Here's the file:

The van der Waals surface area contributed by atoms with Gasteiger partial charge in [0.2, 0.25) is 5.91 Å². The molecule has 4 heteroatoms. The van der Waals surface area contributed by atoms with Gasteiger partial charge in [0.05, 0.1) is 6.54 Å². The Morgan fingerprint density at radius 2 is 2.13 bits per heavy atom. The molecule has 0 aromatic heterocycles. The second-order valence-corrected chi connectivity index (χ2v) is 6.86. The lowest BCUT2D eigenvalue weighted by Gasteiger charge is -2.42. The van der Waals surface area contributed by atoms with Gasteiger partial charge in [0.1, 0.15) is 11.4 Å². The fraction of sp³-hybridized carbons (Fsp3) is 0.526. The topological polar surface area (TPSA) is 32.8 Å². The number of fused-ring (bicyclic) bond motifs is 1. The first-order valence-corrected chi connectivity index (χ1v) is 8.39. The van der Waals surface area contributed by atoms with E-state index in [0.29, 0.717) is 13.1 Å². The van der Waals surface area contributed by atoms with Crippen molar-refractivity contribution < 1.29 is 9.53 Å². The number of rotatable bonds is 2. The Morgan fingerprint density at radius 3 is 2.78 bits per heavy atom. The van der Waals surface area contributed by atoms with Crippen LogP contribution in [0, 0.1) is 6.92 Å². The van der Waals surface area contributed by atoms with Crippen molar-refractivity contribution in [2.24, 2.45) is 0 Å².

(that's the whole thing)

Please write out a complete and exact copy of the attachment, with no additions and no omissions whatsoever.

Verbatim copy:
The van der Waals surface area contributed by atoms with Gasteiger partial charge in [0.2, 0.25) is 5.91 Å². The molecule has 4 heteroatoms. The van der Waals surface area contributed by atoms with Gasteiger partial charge in [0.05, 0.1) is 6.54 Å². The Morgan fingerprint density at radius 2 is 2.13 bits per heavy atom. The molecule has 0 aromatic heterocycles. The second-order valence-corrected chi connectivity index (χ2v) is 6.86. The lowest BCUT2D eigenvalue weighted by Gasteiger charge is -2.42. The van der Waals surface area contributed by atoms with Gasteiger partial charge in [0.1, 0.15) is 11.4 Å². The fraction of sp³-hybridized carbons (Fsp3) is 0.526. The topological polar surface area (TPSA) is 32.8 Å². The number of fused-ring (bicyclic) bond motifs is 1. The first-order valence-corrected chi connectivity index (χ1v) is 8.39. The van der Waals surface area contributed by atoms with E-state index in [0.29, 0.717) is 13.1 Å². The van der Waals surface area contributed by atoms with Crippen molar-refractivity contribution < 1.29 is 9.53 Å². The number of rotatable bonds is 2. The Morgan fingerprint density at radius 3 is 2.78 bits per heavy atom. The van der Waals surface area contributed by atoms with Crippen LogP contribution in [0, 0.1) is 6.92 Å². The van der Waals surface area contributed by atoms with Crippen molar-refractivity contribution in [2.24, 2.45) is 0 Å².